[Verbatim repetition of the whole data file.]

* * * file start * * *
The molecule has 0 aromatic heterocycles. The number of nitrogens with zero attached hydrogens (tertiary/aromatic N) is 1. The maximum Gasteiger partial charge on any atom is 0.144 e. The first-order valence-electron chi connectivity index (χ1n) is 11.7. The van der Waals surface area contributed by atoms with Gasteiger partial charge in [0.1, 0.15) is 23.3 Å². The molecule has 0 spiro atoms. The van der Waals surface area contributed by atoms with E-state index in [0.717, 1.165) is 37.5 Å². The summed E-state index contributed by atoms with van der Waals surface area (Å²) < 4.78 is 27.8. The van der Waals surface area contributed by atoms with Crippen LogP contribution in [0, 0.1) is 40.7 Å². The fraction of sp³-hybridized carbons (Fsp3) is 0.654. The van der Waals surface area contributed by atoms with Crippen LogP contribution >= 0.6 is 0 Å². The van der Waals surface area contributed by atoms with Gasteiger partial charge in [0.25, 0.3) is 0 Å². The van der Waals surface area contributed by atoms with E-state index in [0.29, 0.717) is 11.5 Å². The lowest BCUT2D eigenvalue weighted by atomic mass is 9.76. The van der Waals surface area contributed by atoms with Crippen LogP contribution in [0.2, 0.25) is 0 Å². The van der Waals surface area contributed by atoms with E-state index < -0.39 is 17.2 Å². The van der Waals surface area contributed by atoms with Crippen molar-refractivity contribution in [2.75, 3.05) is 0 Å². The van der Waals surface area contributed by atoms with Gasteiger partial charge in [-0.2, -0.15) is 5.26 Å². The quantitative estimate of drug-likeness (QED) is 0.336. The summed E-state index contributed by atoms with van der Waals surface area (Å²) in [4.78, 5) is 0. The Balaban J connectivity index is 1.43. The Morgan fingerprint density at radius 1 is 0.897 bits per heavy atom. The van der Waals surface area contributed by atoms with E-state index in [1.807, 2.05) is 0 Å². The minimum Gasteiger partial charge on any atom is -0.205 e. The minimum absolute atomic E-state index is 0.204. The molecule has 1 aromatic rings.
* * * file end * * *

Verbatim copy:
The molecule has 0 aromatic heterocycles. The number of nitrogens with zero attached hydrogens (tertiary/aromatic N) is 1. The maximum Gasteiger partial charge on any atom is 0.144 e. The first-order valence-electron chi connectivity index (χ1n) is 11.7. The van der Waals surface area contributed by atoms with Gasteiger partial charge in [0.1, 0.15) is 23.3 Å². The molecule has 0 spiro atoms. The van der Waals surface area contributed by atoms with E-state index in [0.717, 1.165) is 37.5 Å². The summed E-state index contributed by atoms with van der Waals surface area (Å²) < 4.78 is 27.8. The van der Waals surface area contributed by atoms with Crippen LogP contribution in [0, 0.1) is 40.7 Å². The fraction of sp³-hybridized carbons (Fsp3) is 0.654. The van der Waals surface area contributed by atoms with Crippen LogP contribution >= 0.6 is 0 Å². The van der Waals surface area contributed by atoms with Gasteiger partial charge in [0.25, 0.3) is 0 Å². The van der Waals surface area contributed by atoms with E-state index in [0.29, 0.717) is 11.5 Å². The lowest BCUT2D eigenvalue weighted by atomic mass is 9.76. The van der Waals surface area contributed by atoms with Crippen LogP contribution in [0.2, 0.25) is 0 Å². The van der Waals surface area contributed by atoms with E-state index < -0.39 is 17.2 Å². The van der Waals surface area contributed by atoms with Crippen molar-refractivity contribution in [2.75, 3.05) is 0 Å². The van der Waals surface area contributed by atoms with Gasteiger partial charge in [-0.2, -0.15) is 5.26 Å². The quantitative estimate of drug-likeness (QED) is 0.336. The summed E-state index contributed by atoms with van der Waals surface area (Å²) in [4.78, 5) is 0. The Balaban J connectivity index is 1.43. The Morgan fingerprint density at radius 1 is 0.897 bits per heavy atom. The van der Waals surface area contributed by atoms with E-state index in [1.807, 2.05) is 0 Å². The minimum Gasteiger partial charge on any atom is -0.205 e. The minimum absolute atomic E-state index is 0.204. The molecule has 1 aromatic rings.